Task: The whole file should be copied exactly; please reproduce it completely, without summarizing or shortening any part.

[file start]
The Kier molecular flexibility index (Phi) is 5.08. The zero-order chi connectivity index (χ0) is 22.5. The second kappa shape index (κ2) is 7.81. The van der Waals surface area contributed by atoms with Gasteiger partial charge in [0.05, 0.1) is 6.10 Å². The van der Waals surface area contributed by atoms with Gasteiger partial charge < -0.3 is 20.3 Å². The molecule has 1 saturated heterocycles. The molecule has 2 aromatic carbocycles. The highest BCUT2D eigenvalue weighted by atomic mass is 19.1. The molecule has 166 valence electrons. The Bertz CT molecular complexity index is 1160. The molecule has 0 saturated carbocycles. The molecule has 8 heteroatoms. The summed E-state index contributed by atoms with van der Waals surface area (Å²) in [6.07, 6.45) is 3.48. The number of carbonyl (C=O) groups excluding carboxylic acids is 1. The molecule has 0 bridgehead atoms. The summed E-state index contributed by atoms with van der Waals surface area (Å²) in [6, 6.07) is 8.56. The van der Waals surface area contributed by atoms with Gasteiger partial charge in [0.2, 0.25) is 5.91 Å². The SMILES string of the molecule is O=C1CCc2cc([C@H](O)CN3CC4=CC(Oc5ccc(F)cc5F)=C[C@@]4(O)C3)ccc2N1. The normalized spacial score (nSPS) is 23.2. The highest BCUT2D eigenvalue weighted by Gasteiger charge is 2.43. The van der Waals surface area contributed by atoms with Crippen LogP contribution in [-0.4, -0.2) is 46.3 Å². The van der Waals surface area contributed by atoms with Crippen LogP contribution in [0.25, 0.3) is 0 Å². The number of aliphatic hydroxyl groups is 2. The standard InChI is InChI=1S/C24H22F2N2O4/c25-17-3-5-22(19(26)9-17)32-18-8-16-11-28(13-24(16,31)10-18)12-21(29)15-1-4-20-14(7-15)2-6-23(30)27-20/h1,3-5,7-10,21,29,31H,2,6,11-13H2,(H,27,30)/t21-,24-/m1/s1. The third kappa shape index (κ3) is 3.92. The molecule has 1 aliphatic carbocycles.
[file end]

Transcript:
The Kier molecular flexibility index (Phi) is 5.08. The zero-order chi connectivity index (χ0) is 22.5. The second kappa shape index (κ2) is 7.81. The van der Waals surface area contributed by atoms with Gasteiger partial charge in [0.05, 0.1) is 6.10 Å². The van der Waals surface area contributed by atoms with Gasteiger partial charge < -0.3 is 20.3 Å². The molecule has 1 saturated heterocycles. The molecule has 2 aromatic carbocycles. The highest BCUT2D eigenvalue weighted by atomic mass is 19.1. The molecule has 166 valence electrons. The Bertz CT molecular complexity index is 1160. The molecule has 0 saturated carbocycles. The molecule has 8 heteroatoms. The summed E-state index contributed by atoms with van der Waals surface area (Å²) in [6.07, 6.45) is 3.48. The number of carbonyl (C=O) groups excluding carboxylic acids is 1. The molecule has 0 bridgehead atoms. The summed E-state index contributed by atoms with van der Waals surface area (Å²) in [6, 6.07) is 8.56. The van der Waals surface area contributed by atoms with Gasteiger partial charge in [0.2, 0.25) is 5.91 Å². The SMILES string of the molecule is O=C1CCc2cc([C@H](O)CN3CC4=CC(Oc5ccc(F)cc5F)=C[C@@]4(O)C3)ccc2N1. The normalized spacial score (nSPS) is 23.2. The highest BCUT2D eigenvalue weighted by Gasteiger charge is 2.43. The van der Waals surface area contributed by atoms with Crippen LogP contribution in [-0.4, -0.2) is 46.3 Å². The van der Waals surface area contributed by atoms with Crippen LogP contribution in [0.25, 0.3) is 0 Å². The number of aliphatic hydroxyl groups is 2. The standard InChI is InChI=1S/C24H22F2N2O4/c25-17-3-5-22(19(26)9-17)32-18-8-16-11-28(13-24(16,31)10-18)12-21(29)15-1-4-20-14(7-15)2-6-23(30)27-20/h1,3-5,7-10,21,29,31H,2,6,11-13H2,(H,27,30)/t21-,24-/m1/s1. The third kappa shape index (κ3) is 3.92. The molecule has 1 aliphatic carbocycles.